Do you ever make changes in your life just to stir things up? I don’t mean leaving your spouse or anything goofy like that, but changes in your routine? I used to resist that sort of crazy talk. I even prided myself for not needing change. But much to my surprise, the older I get, the more I pursue intentional change.
I recently attended a men’s weekend at Bear Trap Ranch near Colorado Springs, and I left there with this as one of my goals: Make some intentional changes in my life and in my routine, to open my ears to God, to make room for ministry expansion, and to have more creative and original thoughts.
I didn’t leave Colorado with a bullet-point list of possible changes, something you might expect, but I knew I needed something different in my life. Change adds energy.
Not changes like tattoos, shaving my head, leaving home to work for an NGO in Pakistan, or buying a Corvette. I don’t need that much. A tiny change in routine may be all it takes to alter my experience of life and move my point of perspective. They’re often the sort of changes no one would ever notice unless I tell them. Yet, even that small bit can open up my heart and eyes to new ideas.
I know from experience if I go somewhere different, away from my regular haunts, even some place familiar as Dallas, I will notice different things and think different thoughts. I learned a formula from Mark Batterson: Change in place plus change in pace equals change in perspective (?PL + ?PA = ?PE), and it works for me even when the new place is not exotic or far away. The smallest change can trigger my imagination.
As I traveled home from Colorado, writing in my journal while comfortably seated in the spacious cabin of Southwest Airlines, the first change I contemplated centered on my computer.
I do almost everything on my computer. You would find it hard to take a photo of me at home in my library that didn’t show me with hands on the keyboard publishing an essay, formatting a book, updating running or cycling logs, crunching family finances, composing lessons for Sunday or Iron Men, or keeping up with friends. So anything regarding my computer is a significant change for me.
The surprising thing is that, unbelievably, after all my years of making fun of Cyndi and her coven of Apple lovers, I am considering buying a MacBook.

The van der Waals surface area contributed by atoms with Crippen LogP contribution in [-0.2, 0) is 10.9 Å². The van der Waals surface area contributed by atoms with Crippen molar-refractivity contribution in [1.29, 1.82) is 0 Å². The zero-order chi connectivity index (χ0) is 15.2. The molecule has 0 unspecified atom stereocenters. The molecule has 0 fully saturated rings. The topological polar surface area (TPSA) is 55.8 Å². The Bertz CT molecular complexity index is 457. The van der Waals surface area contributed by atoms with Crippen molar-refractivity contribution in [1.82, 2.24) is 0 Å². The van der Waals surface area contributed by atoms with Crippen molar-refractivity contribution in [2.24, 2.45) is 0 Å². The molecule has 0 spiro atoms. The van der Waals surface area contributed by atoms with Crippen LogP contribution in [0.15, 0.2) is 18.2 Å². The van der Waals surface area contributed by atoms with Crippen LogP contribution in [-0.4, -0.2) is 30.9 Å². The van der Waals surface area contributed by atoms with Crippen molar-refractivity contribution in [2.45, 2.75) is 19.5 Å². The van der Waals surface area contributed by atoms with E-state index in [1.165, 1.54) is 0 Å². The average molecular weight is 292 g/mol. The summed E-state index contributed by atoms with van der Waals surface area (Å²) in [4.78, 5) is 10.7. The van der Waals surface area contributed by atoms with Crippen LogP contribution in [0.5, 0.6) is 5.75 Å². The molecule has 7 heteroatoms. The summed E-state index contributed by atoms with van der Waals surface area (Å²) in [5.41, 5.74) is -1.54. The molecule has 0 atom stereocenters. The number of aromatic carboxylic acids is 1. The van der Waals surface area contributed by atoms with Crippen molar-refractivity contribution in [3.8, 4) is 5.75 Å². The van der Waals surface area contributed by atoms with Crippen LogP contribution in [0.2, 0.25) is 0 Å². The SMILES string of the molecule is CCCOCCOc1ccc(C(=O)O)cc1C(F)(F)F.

There. I wrote it. It’s on the record.
I’ve received lots of advice from both camps of computer users about whether to switch to a Mac or stay with a Windows machine, and curiously enough, the more certain and adamant the arguer the less likely I am to listen.
The only person who hasn’t weighed in on the discussion is Cyndi, who seldom offers me advice or correction unless I beg for it. Apparently, she’s learned that behavior after being married to me for 34 years. Apparently I’m often more resistant, maybe even stubbornly rebellious, than I intend to be.
One of my Colorado friends, Chuck, the man who talked me over the Mac ledge, might feel compelled to jump into the conversation at this point and say I’m making too much of this lifestyle change. He would say it is nothing but a simple hardware upgrade.
He would be correct. But so am I. I’m not looking primarily to improve computer performance; I’m thinking in terms of identity shift.
I know I’m loading lots of expectation on an operating system and hardware design, something that would hardly register as a huge change in most circles, but in my tiny circle of one, a circle filled with predictable behavior and established routine, even the subtlest of changes can be huge. I would say I’m 90/10 in favor of buying a MacBook Pro for Christmas. Cyndi can’t wait to teach me the secret handshake.
And so, now that I’ve announced my intentions and left the gate open for wild speculation, feel free to offer up what you think I should change next. It should be clear by now I’m up for anything (Neon-colored running shoes? Plant-based diet? Cutting my hair?).
What about you? Is there something in your life you could change just to stir things up? Erich Fromm wrote, “Creativity requires the courage to let go of certainties.” Give it a try. Take a small leap.
“I run in the path of Your commands, for You have set my heart free.” Psalm 119:32
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